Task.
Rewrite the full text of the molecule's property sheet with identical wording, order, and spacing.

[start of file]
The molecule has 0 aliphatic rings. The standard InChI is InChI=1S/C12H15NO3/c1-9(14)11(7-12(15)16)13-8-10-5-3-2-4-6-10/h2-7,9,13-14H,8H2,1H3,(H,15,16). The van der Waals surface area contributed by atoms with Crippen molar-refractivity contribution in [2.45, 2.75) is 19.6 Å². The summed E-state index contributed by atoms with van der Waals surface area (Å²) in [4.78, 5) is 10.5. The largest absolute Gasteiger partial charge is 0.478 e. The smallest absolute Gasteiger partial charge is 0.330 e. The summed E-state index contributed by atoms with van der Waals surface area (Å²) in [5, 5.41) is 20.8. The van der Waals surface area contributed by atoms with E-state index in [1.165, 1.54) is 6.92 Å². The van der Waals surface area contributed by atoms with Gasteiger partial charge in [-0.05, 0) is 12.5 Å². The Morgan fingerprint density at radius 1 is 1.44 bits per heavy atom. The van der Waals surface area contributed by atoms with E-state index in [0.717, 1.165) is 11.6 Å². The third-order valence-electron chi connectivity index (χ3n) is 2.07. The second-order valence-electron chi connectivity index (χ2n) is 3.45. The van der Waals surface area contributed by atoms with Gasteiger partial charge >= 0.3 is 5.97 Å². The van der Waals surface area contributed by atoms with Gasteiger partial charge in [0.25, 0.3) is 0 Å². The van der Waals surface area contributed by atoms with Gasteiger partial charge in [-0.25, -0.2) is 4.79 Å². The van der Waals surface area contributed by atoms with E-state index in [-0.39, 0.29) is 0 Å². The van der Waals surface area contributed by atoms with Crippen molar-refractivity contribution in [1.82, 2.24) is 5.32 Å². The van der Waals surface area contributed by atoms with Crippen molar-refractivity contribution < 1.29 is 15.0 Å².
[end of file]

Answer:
The molecule has 0 aliphatic rings. The standard InChI is InChI=1S/C12H15NO3/c1-9(14)11(7-12(15)16)13-8-10-5-3-2-4-6-10/h2-7,9,13-14H,8H2,1H3,(H,15,16). The van der Waals surface area contributed by atoms with Crippen molar-refractivity contribution in [2.45, 2.75) is 19.6 Å². The summed E-state index contributed by atoms with van der Waals surface area (Å²) in [4.78, 5) is 10.5. The largest absolute Gasteiger partial charge is 0.478 e. The smallest absolute Gasteiger partial charge is 0.330 e. The summed E-state index contributed by atoms with van der Waals surface area (Å²) in [5, 5.41) is 20.8. The van der Waals surface area contributed by atoms with E-state index in [1.165, 1.54) is 6.92 Å². The van der Waals surface area contributed by atoms with Gasteiger partial charge in [-0.05, 0) is 12.5 Å². The Morgan fingerprint density at radius 1 is 1.44 bits per heavy atom. The van der Waals surface area contributed by atoms with E-state index in [0.717, 1.165) is 11.6 Å². The third-order valence-electron chi connectivity index (χ3n) is 2.07. The second-order valence-electron chi connectivity index (χ2n) is 3.45. The van der Waals surface area contributed by atoms with Gasteiger partial charge >= 0.3 is 5.97 Å². The van der Waals surface area contributed by atoms with Gasteiger partial charge in [0.25, 0.3) is 0 Å². The van der Waals surface area contributed by atoms with Gasteiger partial charge in [-0.25, -0.2) is 4.79 Å². The van der Waals surface area contributed by atoms with E-state index in [-0.39, 0.29) is 0 Å². The van der Waals surface area contributed by atoms with Crippen molar-refractivity contribution in [1.82, 2.24) is 5.32 Å². The van der Waals surface area contributed by atoms with Crippen molar-refractivity contribution < 1.29 is 15.0 Å².